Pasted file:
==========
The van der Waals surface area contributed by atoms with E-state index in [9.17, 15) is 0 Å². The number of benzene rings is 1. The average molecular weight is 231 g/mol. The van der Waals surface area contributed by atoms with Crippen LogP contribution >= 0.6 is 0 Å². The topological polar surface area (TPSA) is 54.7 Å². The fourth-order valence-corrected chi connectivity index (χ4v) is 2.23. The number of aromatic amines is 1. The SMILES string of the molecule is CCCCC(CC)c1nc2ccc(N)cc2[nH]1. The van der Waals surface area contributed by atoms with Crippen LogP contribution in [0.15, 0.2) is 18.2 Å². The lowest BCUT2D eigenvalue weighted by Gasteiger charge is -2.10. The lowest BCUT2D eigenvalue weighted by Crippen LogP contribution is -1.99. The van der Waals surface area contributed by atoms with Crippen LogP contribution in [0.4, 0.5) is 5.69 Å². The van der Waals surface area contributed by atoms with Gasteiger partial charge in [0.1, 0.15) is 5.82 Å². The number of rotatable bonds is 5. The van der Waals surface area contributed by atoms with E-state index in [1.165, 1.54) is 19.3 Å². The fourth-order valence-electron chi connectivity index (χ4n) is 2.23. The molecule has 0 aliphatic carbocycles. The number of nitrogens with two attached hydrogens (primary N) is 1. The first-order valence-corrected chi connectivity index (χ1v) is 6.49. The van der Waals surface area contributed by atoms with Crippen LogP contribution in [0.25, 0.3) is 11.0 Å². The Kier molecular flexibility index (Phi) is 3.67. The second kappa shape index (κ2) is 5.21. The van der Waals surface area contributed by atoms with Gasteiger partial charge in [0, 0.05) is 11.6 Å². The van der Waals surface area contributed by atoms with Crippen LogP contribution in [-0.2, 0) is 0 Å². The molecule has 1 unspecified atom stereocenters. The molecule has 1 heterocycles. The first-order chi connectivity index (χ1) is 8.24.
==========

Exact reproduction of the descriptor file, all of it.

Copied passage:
The van der Waals surface area contributed by atoms with E-state index in [9.17, 15) is 0 Å². The number of benzene rings is 1. The average molecular weight is 231 g/mol. The van der Waals surface area contributed by atoms with Crippen LogP contribution >= 0.6 is 0 Å². The topological polar surface area (TPSA) is 54.7 Å². The fourth-order valence-corrected chi connectivity index (χ4v) is 2.23. The number of aromatic amines is 1. The SMILES string of the molecule is CCCCC(CC)c1nc2ccc(N)cc2[nH]1. The van der Waals surface area contributed by atoms with Crippen LogP contribution in [0.15, 0.2) is 18.2 Å². The lowest BCUT2D eigenvalue weighted by Gasteiger charge is -2.10. The lowest BCUT2D eigenvalue weighted by Crippen LogP contribution is -1.99. The van der Waals surface area contributed by atoms with Crippen LogP contribution in [0.4, 0.5) is 5.69 Å². The van der Waals surface area contributed by atoms with Gasteiger partial charge in [0.1, 0.15) is 5.82 Å². The number of rotatable bonds is 5. The van der Waals surface area contributed by atoms with E-state index in [1.165, 1.54) is 19.3 Å². The fourth-order valence-electron chi connectivity index (χ4n) is 2.23. The molecule has 0 aliphatic carbocycles. The number of nitrogens with two attached hydrogens (primary N) is 1. The first-order valence-corrected chi connectivity index (χ1v) is 6.49. The van der Waals surface area contributed by atoms with Crippen LogP contribution in [0.25, 0.3) is 11.0 Å². The Kier molecular flexibility index (Phi) is 3.67. The second kappa shape index (κ2) is 5.21. The van der Waals surface area contributed by atoms with Gasteiger partial charge in [0, 0.05) is 11.6 Å². The van der Waals surface area contributed by atoms with Crippen LogP contribution in [-0.2, 0) is 0 Å². The molecule has 1 unspecified atom stereocenters. The molecule has 1 heterocycles. The first-order chi connectivity index (χ1) is 8.24.